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How to avoid negative reviews : 5 tips on pro-active brand reputation management

5 Tips to Avoid Negative reviews
5 Tips to Avoid Negative reviews
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More and more brands are becoming aware of how negative reviews or bad press can damage their online persona, but few seem to realize that this negative press can be easily avoided with preparation and diligence.

A typical call from a client in crisis starts with “I don’t know how this happened, how do we get rid of this?” The simple answer is that there is no real way to get rid of negative press, despite what many online companies make you want to believe. However, with a little foresight and good customer service, you can stop these reviews before they happen.

Negative reviews are a direct result of poor customer relations and response times. Often these reviews stem from the customer’s frustration and disappointment with the brand itself, not with the product. I have found that most consumers will first reach out to the brand to get a resolution to a problem. But oftentimes brands fail to respond, losing the opportunity to even out the odds with what I call the 50/50 rule. 50% product performance - 50% customer satisfaction.

When a customer is unhappy with your product there isn’t a whole lot you can do. But you can make them feel good about your company, limiting the possibility of a negative review. Based on my experience here are five solid tips to help brands manage bad reviews before they even show up.

1. Reach out and ASK -- It doesn’t matter of you sell your product online or in a store, it’s crucial to communicate with your customer after the sale and ask them about their experience with your product. Ask them to let you know how they liked the product before they leave your store, and provide them with an email address they can use if they have any concerns. Then send them a follow up email asking them if they’re satisfied. When the response comes, react accordingly.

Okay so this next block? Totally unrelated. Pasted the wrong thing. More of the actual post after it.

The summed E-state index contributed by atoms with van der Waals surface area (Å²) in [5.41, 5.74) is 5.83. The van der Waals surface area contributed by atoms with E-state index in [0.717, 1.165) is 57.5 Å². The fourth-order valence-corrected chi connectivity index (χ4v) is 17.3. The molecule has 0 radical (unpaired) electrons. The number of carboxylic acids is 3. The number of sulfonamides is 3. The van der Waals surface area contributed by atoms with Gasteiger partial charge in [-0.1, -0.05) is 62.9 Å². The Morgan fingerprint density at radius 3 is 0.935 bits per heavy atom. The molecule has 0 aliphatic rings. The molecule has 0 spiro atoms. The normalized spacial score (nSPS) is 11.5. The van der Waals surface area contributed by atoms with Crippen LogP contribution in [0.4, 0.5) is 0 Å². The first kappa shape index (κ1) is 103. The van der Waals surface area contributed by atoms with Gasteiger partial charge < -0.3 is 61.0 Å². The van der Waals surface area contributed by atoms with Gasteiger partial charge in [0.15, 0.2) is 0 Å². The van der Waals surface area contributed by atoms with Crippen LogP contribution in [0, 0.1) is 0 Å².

2. Be Patient, Be Humble, and Listen – Let your customers tell you why they are unhappy; find out what the expectation was and how the product didn't meet it. Use this information to improve your products, services, and marketing plans.

3. Refund – When a customer is unhappy with your product, stop trying to convince them otherwise and issue a refund. Apologize that the product didn't meet their expectations. Yes, apologize. It’s your product and it didn't deliver the result the client was seeking. Your ability to return your customer’s money is the most important tool you have. If they get a full refund what do they really have to complain about?

Even if they are disappointed in the product, they got their money back and you apologized. I have seen many reviews where consumers wrote about how they didn't like the product but the company was great and issued a quick refund. And while you might think this is negative, it’s actually positive because it makes the next consumer feel comfortable shopping with you because they know that if they don’t like your product you will refund.

4. Keep Track – Spend time analyzing your reviews to see where you can improve. Don’t get emotional, use the information as a tool to make changes and improve the way you do business. Another preventative measure to take is to set up Google Alerts for your product keywords, and react when something appears.

5. Don’t fall for the quick fixes offered online -- As someone who regularly handles online reputation management for brands and celebrities, I can tell you that this is a very long, time consuming, and expensive process because of the hours it takes to manage any client’s web reputation. Don’t fall for mass ads offering such services for a few hundred dollars. Content on the internet never vanishes unless that website shuts down or the page is removed. But with an experienced Online Reputation Management crew behind the helm, new and relevant content can become more visible in search results.

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